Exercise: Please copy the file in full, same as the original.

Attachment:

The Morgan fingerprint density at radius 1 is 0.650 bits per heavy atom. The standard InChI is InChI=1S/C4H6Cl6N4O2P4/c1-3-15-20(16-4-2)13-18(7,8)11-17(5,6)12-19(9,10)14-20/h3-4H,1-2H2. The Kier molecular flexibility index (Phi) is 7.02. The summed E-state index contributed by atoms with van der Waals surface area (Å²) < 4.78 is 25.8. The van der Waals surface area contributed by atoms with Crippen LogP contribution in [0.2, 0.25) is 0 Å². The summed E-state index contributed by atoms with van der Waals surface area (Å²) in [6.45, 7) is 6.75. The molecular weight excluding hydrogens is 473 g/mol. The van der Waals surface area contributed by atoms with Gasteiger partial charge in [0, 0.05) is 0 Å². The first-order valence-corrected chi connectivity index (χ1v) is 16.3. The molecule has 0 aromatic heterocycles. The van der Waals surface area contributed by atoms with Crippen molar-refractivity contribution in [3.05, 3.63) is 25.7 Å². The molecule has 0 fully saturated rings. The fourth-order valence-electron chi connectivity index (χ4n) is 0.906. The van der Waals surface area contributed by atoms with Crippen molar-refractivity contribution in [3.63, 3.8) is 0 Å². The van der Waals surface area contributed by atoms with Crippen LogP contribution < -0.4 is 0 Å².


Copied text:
The Morgan fingerprint density at radius 1 is 0.650 bits per heavy atom. The standard InChI is InChI=1S/C4H6Cl6N4O2P4/c1-3-15-20(16-4-2)13-18(7,8)11-17(5,6)12-19(9,10)14-20/h3-4H,1-2H2. The Kier molecular flexibility index (Phi) is 7.02. The summed E-state index contributed by atoms with van der Waals surface area (Å²) < 4.78 is 25.8. The van der Waals surface area contributed by atoms with Crippen LogP contribution in [0.2, 0.25) is 0 Å². The summed E-state index contributed by atoms with van der Waals surface area (Å²) in [6.45, 7) is 6.75. The molecular weight excluding hydrogens is 473 g/mol. The van der Waals surface area contributed by atoms with Gasteiger partial charge in [0, 0.05) is 0 Å². The first-order valence-corrected chi connectivity index (χ1v) is 16.3. The molecule has 0 aromatic heterocycles. The van der Waals surface area contributed by atoms with Crippen molar-refractivity contribution in [3.05, 3.63) is 25.7 Å². The molecule has 0 fully saturated rings. The fourth-order valence-electron chi connectivity index (χ4n) is 0.906. The van der Waals surface area contributed by atoms with Crippen molar-refractivity contribution in [3.63, 3.8) is 0 Å². The van der Waals surface area contributed by atoms with Crippen LogP contribution < -0.4 is 0 Å².